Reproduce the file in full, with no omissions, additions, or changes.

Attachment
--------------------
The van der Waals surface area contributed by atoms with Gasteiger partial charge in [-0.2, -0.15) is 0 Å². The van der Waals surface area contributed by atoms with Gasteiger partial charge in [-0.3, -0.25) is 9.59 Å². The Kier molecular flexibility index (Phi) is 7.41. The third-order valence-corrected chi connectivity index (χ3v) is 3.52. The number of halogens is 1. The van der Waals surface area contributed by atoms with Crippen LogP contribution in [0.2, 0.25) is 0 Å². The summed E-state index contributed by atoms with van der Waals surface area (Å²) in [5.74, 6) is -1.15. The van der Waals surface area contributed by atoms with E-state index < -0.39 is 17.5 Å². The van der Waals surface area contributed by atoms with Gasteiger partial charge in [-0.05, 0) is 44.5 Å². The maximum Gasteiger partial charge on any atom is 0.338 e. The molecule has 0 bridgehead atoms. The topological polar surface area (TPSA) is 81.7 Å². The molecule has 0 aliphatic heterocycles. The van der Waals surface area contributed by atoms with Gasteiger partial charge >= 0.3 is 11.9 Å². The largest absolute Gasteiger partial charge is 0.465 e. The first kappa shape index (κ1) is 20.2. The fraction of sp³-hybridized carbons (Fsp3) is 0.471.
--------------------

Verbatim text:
The van der Waals surface area contributed by atoms with Gasteiger partial charge in [-0.2, -0.15) is 0 Å². The van der Waals surface area contributed by atoms with Gasteiger partial charge in [-0.3, -0.25) is 9.59 Å². The Kier molecular flexibility index (Phi) is 7.41. The third-order valence-corrected chi connectivity index (χ3v) is 3.52. The number of halogens is 1. The van der Waals surface area contributed by atoms with Crippen LogP contribution in [0.2, 0.25) is 0 Å². The summed E-state index contributed by atoms with van der Waals surface area (Å²) in [5.74, 6) is -1.15. The van der Waals surface area contributed by atoms with E-state index < -0.39 is 17.5 Å². The van der Waals surface area contributed by atoms with Gasteiger partial charge in [-0.05, 0) is 44.5 Å². The maximum Gasteiger partial charge on any atom is 0.338 e. The molecule has 0 bridgehead atoms. The topological polar surface area (TPSA) is 81.7 Å². The molecule has 0 aliphatic heterocycles. The van der Waals surface area contributed by atoms with Gasteiger partial charge >= 0.3 is 11.9 Å². The largest absolute Gasteiger partial charge is 0.465 e. The first kappa shape index (κ1) is 20.2. The fraction of sp³-hybridized carbons (Fsp3) is 0.471.